Our Head of Innovation, Samantha Nicol, talks to us about how our team are looking at ways to ensure no customer is left behind on the journey to net zero.
Decarbonisation of heat is a topic that’s heating up.
Heat represents circa 30% of UK emissions and is generally viewed as hard to tackle. Household emissions from heating and hot water must reduce by 95% to reach net zero targets. In order to achieve this, we need to innovate and change the way we heat our homes.
But getting 22 million households to swap their gas boiler to something greener when there are over 2.5 million people living in fuel poverty in the UK, is no easy task.
No customer is the same
It’s important to recognise that there is no one size fits all solution when you’re dealing with customers. At Bristol Energy, our view is that we need to find solutions that work for everyone, not just early adopters of technology.
Vulnerability is no longer a minority consideration in the UK and cannot be ignored when working in energy innovation.
1 in 4 UK residents will experience poor mental health every year, 21% of adults don’t have basic digital skills and 10% are not online (Office for National Statistics, 2018).
Our solutions need to be inclusive if we are to engage our whole customer base. We need to make sure these customer groups are protected from changes in energy infrastructure; ensuring their health, wellbeing and energy bills are protected, if not improved.
We must listen to our customers, and understand their individual needs in order to “find a path that goes with the grain of human nature, rather than trying to change it” as Dr Rose Chard put it.
Our work with Energy Systems Catapult on their Living Lab is trying to do just that. Once we understand energy behaviour more thoroughly, we can begin to tailor products and services to suit different customers, helping them decarbonise within their remit.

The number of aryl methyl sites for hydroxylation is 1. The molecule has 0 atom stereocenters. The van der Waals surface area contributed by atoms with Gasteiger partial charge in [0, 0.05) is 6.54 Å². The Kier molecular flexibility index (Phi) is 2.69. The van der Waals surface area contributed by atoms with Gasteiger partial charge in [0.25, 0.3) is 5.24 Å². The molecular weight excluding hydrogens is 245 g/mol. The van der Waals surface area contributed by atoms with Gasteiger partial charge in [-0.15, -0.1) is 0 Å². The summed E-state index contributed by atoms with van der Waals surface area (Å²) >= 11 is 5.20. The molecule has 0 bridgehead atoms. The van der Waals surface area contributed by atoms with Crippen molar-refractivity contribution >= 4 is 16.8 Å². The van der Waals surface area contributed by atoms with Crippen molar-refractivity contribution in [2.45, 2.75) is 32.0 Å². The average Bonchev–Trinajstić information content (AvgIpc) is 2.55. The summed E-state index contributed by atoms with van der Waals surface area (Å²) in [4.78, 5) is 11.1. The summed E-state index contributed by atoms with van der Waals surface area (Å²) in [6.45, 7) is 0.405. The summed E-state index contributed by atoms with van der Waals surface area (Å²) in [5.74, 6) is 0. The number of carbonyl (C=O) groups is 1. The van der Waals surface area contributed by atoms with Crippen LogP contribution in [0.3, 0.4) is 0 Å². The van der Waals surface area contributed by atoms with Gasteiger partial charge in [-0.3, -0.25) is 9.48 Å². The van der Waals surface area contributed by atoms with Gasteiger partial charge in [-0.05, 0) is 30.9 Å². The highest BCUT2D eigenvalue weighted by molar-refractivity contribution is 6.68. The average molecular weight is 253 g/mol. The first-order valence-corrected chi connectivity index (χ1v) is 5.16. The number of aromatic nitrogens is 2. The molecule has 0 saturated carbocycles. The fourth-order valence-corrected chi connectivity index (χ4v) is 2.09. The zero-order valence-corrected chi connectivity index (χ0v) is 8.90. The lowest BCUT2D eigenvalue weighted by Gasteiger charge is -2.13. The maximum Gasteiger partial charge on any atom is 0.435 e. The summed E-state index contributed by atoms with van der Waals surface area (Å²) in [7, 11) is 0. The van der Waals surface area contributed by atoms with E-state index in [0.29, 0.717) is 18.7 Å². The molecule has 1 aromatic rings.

Heat as a Service
Bristol Energy’s trial product ‘Heat as a Service’ was conceived to explore this idea.
The goal with Heat as a Service is to design a proposition that will give customers a warm and comfortable home by using the insights we collect through smart technology. We are then able to recommend the right energy efficiency improvements to customers and alert homes that might be suitable to convert to low-carbon heating sources. It’s still early days as we make this kind of proposition fit for purpose, but our initial findings look promising.
Our heat innovations are in their infancy, but with an industry-wide transition over the next decade, there’s a real opportunity to build a system that works for everyone, and prevent vulnerable customers falling into fuel poverty. These new technologies have the potential to create warm homes, for less money, whilst better protecting the planet. It’s an incredible opportunity to tackle both climate change and social inequality in the same breath.”